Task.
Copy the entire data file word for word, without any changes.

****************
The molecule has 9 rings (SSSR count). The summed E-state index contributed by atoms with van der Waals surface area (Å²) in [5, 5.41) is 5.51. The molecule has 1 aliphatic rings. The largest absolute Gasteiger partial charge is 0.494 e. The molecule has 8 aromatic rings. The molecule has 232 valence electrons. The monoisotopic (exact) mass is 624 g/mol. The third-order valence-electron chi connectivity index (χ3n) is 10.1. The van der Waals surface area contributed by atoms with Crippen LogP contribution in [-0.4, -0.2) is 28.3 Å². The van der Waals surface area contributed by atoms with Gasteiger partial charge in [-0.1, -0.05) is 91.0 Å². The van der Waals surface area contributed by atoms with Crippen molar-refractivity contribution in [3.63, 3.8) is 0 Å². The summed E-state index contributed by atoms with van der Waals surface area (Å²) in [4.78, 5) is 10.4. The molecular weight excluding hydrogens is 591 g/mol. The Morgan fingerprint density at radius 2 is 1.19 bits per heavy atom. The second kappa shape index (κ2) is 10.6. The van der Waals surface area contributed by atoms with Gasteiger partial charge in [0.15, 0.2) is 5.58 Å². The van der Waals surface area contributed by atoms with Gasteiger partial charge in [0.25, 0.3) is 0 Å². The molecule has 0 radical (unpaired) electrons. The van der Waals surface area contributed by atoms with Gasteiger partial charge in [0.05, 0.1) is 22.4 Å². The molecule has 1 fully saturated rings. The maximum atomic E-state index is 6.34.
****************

The molecule has 9 rings (SSSR count). The summed E-state index contributed by atoms with van der Waals surface area (Å²) in [5, 5.41) is 5.51. The molecule has 1 aliphatic rings. The largest absolute Gasteiger partial charge is 0.494 e. The molecule has 8 aromatic rings. The molecule has 232 valence electrons. The monoisotopic (exact) mass is 624 g/mol. The third-order valence-electron chi connectivity index (χ3n) is 10.1. The van der Waals surface area contributed by atoms with Crippen LogP contribution in [-0.4, -0.2) is 28.3 Å². The van der Waals surface area contributed by atoms with Gasteiger partial charge in [-0.1, -0.05) is 91.0 Å². The van der Waals surface area contributed by atoms with Crippen molar-refractivity contribution in [3.63, 3.8) is 0 Å². The summed E-state index contributed by atoms with van der Waals surface area (Å²) in [4.78, 5) is 10.4. The molecular weight excluding hydrogens is 591 g/mol. The Morgan fingerprint density at radius 2 is 1.19 bits per heavy atom. The second kappa shape index (κ2) is 10.6. The van der Waals surface area contributed by atoms with Gasteiger partial charge in [0.15, 0.2) is 5.58 Å². The van der Waals surface area contributed by atoms with Gasteiger partial charge in [0.25, 0.3) is 0 Å². The molecule has 0 radical (unpaired) electrons. The van der Waals surface area contributed by atoms with Gasteiger partial charge in [0.05, 0.1) is 22.4 Å². The molecule has 1 fully saturated rings. The maximum atomic E-state index is 6.34.